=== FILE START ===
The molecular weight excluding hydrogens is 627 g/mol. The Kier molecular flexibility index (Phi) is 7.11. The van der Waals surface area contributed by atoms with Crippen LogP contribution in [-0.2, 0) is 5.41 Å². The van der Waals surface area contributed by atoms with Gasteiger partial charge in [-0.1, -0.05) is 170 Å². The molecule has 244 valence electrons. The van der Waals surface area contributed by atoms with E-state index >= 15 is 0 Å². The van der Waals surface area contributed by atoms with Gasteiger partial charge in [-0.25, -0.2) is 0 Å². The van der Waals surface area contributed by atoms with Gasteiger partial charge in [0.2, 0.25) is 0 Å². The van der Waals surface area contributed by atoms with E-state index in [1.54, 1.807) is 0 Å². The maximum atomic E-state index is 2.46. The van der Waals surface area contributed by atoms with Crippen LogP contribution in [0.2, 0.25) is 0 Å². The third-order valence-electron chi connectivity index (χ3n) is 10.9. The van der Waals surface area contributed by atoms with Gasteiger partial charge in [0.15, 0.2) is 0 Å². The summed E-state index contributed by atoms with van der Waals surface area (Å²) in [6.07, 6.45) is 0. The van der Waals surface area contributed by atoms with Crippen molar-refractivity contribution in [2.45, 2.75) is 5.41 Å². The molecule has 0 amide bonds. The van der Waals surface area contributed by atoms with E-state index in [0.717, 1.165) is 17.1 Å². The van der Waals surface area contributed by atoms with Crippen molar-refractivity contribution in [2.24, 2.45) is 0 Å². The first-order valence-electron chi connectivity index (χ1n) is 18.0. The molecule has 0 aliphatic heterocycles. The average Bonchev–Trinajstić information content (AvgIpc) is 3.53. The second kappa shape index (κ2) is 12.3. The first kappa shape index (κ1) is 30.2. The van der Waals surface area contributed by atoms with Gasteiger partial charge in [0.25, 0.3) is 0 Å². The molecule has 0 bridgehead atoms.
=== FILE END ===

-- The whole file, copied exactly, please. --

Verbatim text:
The molecular weight excluding hydrogens is 627 g/mol. The Kier molecular flexibility index (Phi) is 7.11. The van der Waals surface area contributed by atoms with Crippen LogP contribution in [-0.2, 0) is 5.41 Å². The van der Waals surface area contributed by atoms with Gasteiger partial charge in [-0.1, -0.05) is 170 Å². The molecule has 244 valence electrons. The van der Waals surface area contributed by atoms with E-state index >= 15 is 0 Å². The van der Waals surface area contributed by atoms with Gasteiger partial charge in [-0.25, -0.2) is 0 Å². The van der Waals surface area contributed by atoms with Gasteiger partial charge in [0.2, 0.25) is 0 Å². The van der Waals surface area contributed by atoms with E-state index in [1.54, 1.807) is 0 Å². The maximum atomic E-state index is 2.46. The van der Waals surface area contributed by atoms with Crippen LogP contribution in [0.2, 0.25) is 0 Å². The third-order valence-electron chi connectivity index (χ3n) is 10.9. The van der Waals surface area contributed by atoms with Gasteiger partial charge in [0.15, 0.2) is 0 Å². The summed E-state index contributed by atoms with van der Waals surface area (Å²) in [6.07, 6.45) is 0. The van der Waals surface area contributed by atoms with Crippen molar-refractivity contribution in [2.45, 2.75) is 5.41 Å². The molecule has 0 amide bonds. The van der Waals surface area contributed by atoms with E-state index in [0.717, 1.165) is 17.1 Å². The van der Waals surface area contributed by atoms with Crippen molar-refractivity contribution in [2.24, 2.45) is 0 Å². The first-order valence-electron chi connectivity index (χ1n) is 18.0. The molecule has 0 aliphatic heterocycles. The average Bonchev–Trinajstić information content (AvgIpc) is 3.53. The second kappa shape index (κ2) is 12.3. The first kappa shape index (κ1) is 30.2. The van der Waals surface area contributed by atoms with Gasteiger partial charge in [0.25, 0.3) is 0 Å². The molecule has 0 bridgehead atoms.